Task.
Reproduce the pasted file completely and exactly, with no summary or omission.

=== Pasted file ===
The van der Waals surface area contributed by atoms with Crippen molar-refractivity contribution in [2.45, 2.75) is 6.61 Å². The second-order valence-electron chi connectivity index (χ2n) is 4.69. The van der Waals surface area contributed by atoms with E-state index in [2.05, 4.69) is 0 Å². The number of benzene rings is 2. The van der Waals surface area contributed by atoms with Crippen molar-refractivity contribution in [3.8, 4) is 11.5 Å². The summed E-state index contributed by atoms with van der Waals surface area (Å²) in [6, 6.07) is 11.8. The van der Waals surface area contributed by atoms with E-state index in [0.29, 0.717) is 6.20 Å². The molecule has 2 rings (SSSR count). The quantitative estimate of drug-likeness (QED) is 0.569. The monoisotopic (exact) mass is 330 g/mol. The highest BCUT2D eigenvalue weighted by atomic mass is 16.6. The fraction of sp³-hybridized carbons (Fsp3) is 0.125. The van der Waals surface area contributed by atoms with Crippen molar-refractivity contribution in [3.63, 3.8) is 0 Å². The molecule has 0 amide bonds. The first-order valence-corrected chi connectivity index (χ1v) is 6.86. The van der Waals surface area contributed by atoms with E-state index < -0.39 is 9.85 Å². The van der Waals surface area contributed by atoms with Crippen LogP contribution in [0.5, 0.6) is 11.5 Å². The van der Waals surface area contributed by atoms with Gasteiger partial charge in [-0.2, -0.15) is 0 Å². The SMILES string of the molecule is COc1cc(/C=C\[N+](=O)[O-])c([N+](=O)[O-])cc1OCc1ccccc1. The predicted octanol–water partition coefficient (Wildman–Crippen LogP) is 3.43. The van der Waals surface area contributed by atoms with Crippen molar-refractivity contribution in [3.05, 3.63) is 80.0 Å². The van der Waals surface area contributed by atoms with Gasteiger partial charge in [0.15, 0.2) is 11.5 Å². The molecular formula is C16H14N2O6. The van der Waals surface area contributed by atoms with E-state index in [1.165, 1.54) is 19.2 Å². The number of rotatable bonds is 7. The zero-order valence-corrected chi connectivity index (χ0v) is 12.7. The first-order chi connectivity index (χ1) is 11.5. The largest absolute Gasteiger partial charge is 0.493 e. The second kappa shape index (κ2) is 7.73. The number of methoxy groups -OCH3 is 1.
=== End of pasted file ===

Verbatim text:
The van der Waals surface area contributed by atoms with Crippen molar-refractivity contribution in [2.45, 2.75) is 6.61 Å². The second-order valence-electron chi connectivity index (χ2n) is 4.69. The van der Waals surface area contributed by atoms with E-state index in [2.05, 4.69) is 0 Å². The number of benzene rings is 2. The van der Waals surface area contributed by atoms with Crippen molar-refractivity contribution in [3.8, 4) is 11.5 Å². The summed E-state index contributed by atoms with van der Waals surface area (Å²) in [6, 6.07) is 11.8. The van der Waals surface area contributed by atoms with E-state index in [0.29, 0.717) is 6.20 Å². The molecule has 2 rings (SSSR count). The quantitative estimate of drug-likeness (QED) is 0.569. The monoisotopic (exact) mass is 330 g/mol. The highest BCUT2D eigenvalue weighted by atomic mass is 16.6. The fraction of sp³-hybridized carbons (Fsp3) is 0.125. The van der Waals surface area contributed by atoms with Crippen molar-refractivity contribution in [3.63, 3.8) is 0 Å². The molecule has 0 amide bonds. The first-order valence-corrected chi connectivity index (χ1v) is 6.86. The van der Waals surface area contributed by atoms with E-state index < -0.39 is 9.85 Å². The van der Waals surface area contributed by atoms with Crippen LogP contribution in [0.5, 0.6) is 11.5 Å². The van der Waals surface area contributed by atoms with Gasteiger partial charge in [-0.2, -0.15) is 0 Å². The SMILES string of the molecule is COc1cc(/C=C\[N+](=O)[O-])c([N+](=O)[O-])cc1OCc1ccccc1. The predicted octanol–water partition coefficient (Wildman–Crippen LogP) is 3.43. The van der Waals surface area contributed by atoms with Crippen molar-refractivity contribution in [3.05, 3.63) is 80.0 Å². The van der Waals surface area contributed by atoms with Gasteiger partial charge in [0.15, 0.2) is 11.5 Å². The molecular formula is C16H14N2O6. The van der Waals surface area contributed by atoms with E-state index in [1.165, 1.54) is 19.2 Å². The number of rotatable bonds is 7. The zero-order valence-corrected chi connectivity index (χ0v) is 12.7. The first-order chi connectivity index (χ1) is 11.5. The largest absolute Gasteiger partial charge is 0.493 e. The second kappa shape index (κ2) is 7.73. The number of methoxy groups -OCH3 is 1.